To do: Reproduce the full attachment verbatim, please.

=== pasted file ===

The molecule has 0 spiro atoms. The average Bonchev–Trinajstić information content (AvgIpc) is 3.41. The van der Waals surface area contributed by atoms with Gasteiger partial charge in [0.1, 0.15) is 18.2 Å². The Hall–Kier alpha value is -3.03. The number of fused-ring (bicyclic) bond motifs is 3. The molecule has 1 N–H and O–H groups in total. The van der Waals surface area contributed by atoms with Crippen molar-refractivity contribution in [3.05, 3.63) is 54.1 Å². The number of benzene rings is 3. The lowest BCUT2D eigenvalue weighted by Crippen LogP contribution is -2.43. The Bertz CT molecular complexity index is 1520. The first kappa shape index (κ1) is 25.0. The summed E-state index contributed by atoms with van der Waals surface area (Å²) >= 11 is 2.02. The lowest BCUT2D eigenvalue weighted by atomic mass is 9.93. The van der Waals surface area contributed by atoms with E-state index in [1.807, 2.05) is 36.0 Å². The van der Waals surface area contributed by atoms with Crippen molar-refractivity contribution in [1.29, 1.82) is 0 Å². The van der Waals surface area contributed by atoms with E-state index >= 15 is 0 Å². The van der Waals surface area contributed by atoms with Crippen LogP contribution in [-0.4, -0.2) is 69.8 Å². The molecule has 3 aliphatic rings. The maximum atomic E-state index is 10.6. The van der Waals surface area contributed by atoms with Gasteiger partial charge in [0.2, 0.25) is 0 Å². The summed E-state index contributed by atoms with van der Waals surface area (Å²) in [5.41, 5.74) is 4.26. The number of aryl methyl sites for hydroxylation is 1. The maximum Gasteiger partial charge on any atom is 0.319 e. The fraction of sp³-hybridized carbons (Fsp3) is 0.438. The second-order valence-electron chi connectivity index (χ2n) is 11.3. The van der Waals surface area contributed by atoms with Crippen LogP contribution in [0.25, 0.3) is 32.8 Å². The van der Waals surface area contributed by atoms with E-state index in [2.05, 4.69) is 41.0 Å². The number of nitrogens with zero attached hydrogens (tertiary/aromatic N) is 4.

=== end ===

The molecule has 0 spiro atoms. The average Bonchev–Trinajstić information content (AvgIpc) is 3.41. The van der Waals surface area contributed by atoms with Gasteiger partial charge in [0.1, 0.15) is 18.2 Å². The Hall–Kier alpha value is -3.03. The number of fused-ring (bicyclic) bond motifs is 3. The molecule has 1 N–H and O–H groups in total. The van der Waals surface area contributed by atoms with Crippen molar-refractivity contribution in [3.05, 3.63) is 54.1 Å². The number of benzene rings is 3. The lowest BCUT2D eigenvalue weighted by Crippen LogP contribution is -2.43. The Bertz CT molecular complexity index is 1520. The first kappa shape index (κ1) is 25.0. The summed E-state index contributed by atoms with van der Waals surface area (Å²) >= 11 is 2.02. The lowest BCUT2D eigenvalue weighted by atomic mass is 9.93. The van der Waals surface area contributed by atoms with E-state index in [1.807, 2.05) is 36.0 Å². The van der Waals surface area contributed by atoms with Crippen molar-refractivity contribution in [1.29, 1.82) is 0 Å². The van der Waals surface area contributed by atoms with E-state index >= 15 is 0 Å². The van der Waals surface area contributed by atoms with Crippen LogP contribution in [-0.4, -0.2) is 69.8 Å². The molecule has 3 aliphatic rings. The maximum atomic E-state index is 10.6. The van der Waals surface area contributed by atoms with Gasteiger partial charge in [0.2, 0.25) is 0 Å². The summed E-state index contributed by atoms with van der Waals surface area (Å²) in [5.41, 5.74) is 4.26. The number of aryl methyl sites for hydroxylation is 1. The maximum Gasteiger partial charge on any atom is 0.319 e. The fraction of sp³-hybridized carbons (Fsp3) is 0.438. The second-order valence-electron chi connectivity index (χ2n) is 11.3. The van der Waals surface area contributed by atoms with Crippen LogP contribution in [0.25, 0.3) is 32.8 Å². The van der Waals surface area contributed by atoms with E-state index in [2.05, 4.69) is 41.0 Å². The number of nitrogens with zero attached hydrogens (tertiary/aromatic N) is 4.